Thomas G. Burton
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In some remote churches in East Tennessee and nearby states, Jesus'
words in the sixteenth chapter of Saint Mark are taken literally: "and
they shall take up serpents; and if they drink any deadly thing, it
shall not hurt them." Members of these churches describe themselves as
Pentecostal-Holiness, autonomous groups of Christians with strong
traditional religious views and a fundamentalist approach to biblical
interpretation. Their strong faith is based largely on personal
experience. Handling serpents and fire, laying on the hands of healing,
speaking in tongues, and drinking poison are seen as acts of Christian
obedience that demonstrate the power of the Holy Spirit. In the past
these very religious people have often been distorted by the media as
members of a "snake religion" or a "snake cult" because of their
unorthodox beliefs and practices. Thomas Burton seeks to present a
more balanced view of this generally misunderstood group in this
in-depth study of serpent handlers and their religious culture. Using
both oral history and scholarly research, Burton traces the evolution
of Christian serpent handling from its apparent beginning in East
Tennessee and explores legal and ethical issues associated with this
and other unorthodox practices, allowing participants to speak for
themselves through personal interviews. The result is both a dramatic
presentation, through vivid photography, and a thorough analytical
insight into the serpent handlers' culture.
Pentecostal churches that incorporate into their services the handling
of poisonous snakes, and sometimes also the deliberate ingestion of
strychnine, dot the South from Florida to Kentucky. In this fascinating,
sympathetic ethnography Burton traces the origins of the cult to hills
near Cleveland, Tennessee, where, in 1908, a rattlesnake appeared to one
George Went Hensley as he was praying. Hensley picked it up and was not
bitten, and thus was born his evangelical ministry based on Mark 16:
"They shall take up serpents; and if they drink any deadly thing, it
shall not hurt them." Handling snakes may symbolize a mastery of evil;
if one's faith is strong enough, then either one won't be bitten or one
won't be affected by the bite. Burton documents the occasional deaths
from such practices--as often from strychnine as venom--as well as the
media scrutiny they generate and the difficulties snake handlers have
faced in court. Burton is their defender, feeling they are deeply
misunderstood, "a strong, courageous, ethical people. . . . Some have
remarkably gentle spirits." The extended testaments from handlers and
Burton's own portraits of individuals are strange, compelling, sad, and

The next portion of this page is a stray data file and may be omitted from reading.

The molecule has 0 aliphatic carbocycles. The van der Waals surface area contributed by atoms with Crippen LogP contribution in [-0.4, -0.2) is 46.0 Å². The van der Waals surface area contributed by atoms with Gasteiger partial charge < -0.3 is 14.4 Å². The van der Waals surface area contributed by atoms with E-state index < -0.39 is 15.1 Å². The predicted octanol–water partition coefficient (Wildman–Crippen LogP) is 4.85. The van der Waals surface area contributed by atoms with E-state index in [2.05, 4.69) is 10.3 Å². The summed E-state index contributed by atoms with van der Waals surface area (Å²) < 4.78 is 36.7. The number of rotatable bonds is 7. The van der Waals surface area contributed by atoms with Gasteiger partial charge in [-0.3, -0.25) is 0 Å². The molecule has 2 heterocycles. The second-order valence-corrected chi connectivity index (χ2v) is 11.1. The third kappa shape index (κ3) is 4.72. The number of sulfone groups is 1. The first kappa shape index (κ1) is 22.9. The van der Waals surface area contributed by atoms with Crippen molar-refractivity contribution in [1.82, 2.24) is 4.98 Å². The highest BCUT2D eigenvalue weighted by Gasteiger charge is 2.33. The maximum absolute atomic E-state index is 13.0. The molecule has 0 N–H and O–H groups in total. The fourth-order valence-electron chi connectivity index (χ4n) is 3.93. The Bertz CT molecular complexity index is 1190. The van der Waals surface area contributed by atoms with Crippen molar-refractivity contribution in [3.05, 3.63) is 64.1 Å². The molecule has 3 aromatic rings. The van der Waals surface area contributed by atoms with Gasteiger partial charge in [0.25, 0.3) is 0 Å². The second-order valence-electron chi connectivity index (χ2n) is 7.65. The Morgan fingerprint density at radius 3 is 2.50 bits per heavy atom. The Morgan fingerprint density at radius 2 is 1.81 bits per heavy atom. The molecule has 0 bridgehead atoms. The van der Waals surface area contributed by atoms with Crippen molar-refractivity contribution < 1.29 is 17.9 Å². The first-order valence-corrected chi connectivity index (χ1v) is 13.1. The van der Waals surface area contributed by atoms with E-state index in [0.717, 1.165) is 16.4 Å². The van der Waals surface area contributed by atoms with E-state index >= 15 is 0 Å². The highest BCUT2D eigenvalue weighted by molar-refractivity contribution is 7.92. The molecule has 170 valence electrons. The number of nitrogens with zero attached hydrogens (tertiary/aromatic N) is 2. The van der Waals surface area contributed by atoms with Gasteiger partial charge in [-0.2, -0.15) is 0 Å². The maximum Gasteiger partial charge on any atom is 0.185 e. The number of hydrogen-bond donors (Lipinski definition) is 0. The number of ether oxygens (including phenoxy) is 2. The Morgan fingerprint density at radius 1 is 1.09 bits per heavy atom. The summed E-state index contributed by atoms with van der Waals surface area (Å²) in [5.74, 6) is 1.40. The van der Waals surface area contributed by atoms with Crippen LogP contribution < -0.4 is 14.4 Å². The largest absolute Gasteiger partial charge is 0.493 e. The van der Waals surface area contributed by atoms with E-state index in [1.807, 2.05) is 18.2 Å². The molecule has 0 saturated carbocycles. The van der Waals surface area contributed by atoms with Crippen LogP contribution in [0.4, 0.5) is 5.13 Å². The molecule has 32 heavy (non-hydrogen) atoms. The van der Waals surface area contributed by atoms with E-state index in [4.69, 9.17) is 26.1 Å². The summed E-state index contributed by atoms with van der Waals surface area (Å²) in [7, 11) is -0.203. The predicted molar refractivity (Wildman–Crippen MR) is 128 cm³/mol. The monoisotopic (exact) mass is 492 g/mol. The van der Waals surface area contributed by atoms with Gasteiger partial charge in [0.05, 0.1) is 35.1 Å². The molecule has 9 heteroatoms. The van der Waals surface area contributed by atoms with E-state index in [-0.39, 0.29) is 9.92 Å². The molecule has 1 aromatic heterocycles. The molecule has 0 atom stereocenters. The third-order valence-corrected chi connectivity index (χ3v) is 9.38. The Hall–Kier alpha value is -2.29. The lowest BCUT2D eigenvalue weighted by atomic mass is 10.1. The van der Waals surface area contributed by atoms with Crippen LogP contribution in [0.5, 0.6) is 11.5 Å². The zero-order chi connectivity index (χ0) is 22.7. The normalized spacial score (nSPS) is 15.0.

often quite moving. With Burton's 88 photographs of handlers in their
act of worship they make for an extraordinary account.
The Times Literary Supplement:
Thomas Burton's lucid and learned account of the phenomenon shows how
serpent-handling began over ninety years ago in the American South. . . .
Burton handles explanations gingerly, as well he might, given that such
topics easily bring academic copperheads out of their boxes. He knows
snake-handlers are easily dismissed. . . . He begins Serpent-Handling
Believers by showing sympathetic respect for the people concerned,
describing them as good people intent on holiness, . . . and in no way
crazed except by definition. . . . Sociological accounts come trippingly
off the pen, in terms of strange powers compensating for everyday
powerlessness. Burton's own stress lies quite plausibly on snake-handling
as a sanctified version of public tests associated with codes of heroic
behaviour. One fact at least is clear, though no doubt inferences from
it will vary: snake-handlers' spelling may be idiosyncratic, but they
read the King James Version easily and often.
Melding oral history with scholarly research, this remarkable book
explores the controversial practice among some Christians of handling
poisonous serpents as an act of faithful obedience. Dramatic photographs
and interviews introduce readers to some of the devoted practitioners.
Burton's respectful approach does not prevent him from asking hard
questions, however, as he analyzes the history of the practice and
accompanying ethical and legal issues. Having produced three documents
on serpent handling, Burton (English, East Tennessee State Univ.) here,
too, distills the salient issues while giving readers a glimpse of the
serpent-handlers' culture, as they understand it. Highly recommended.
--Cynthia Widmer, Downingtown, Pa.
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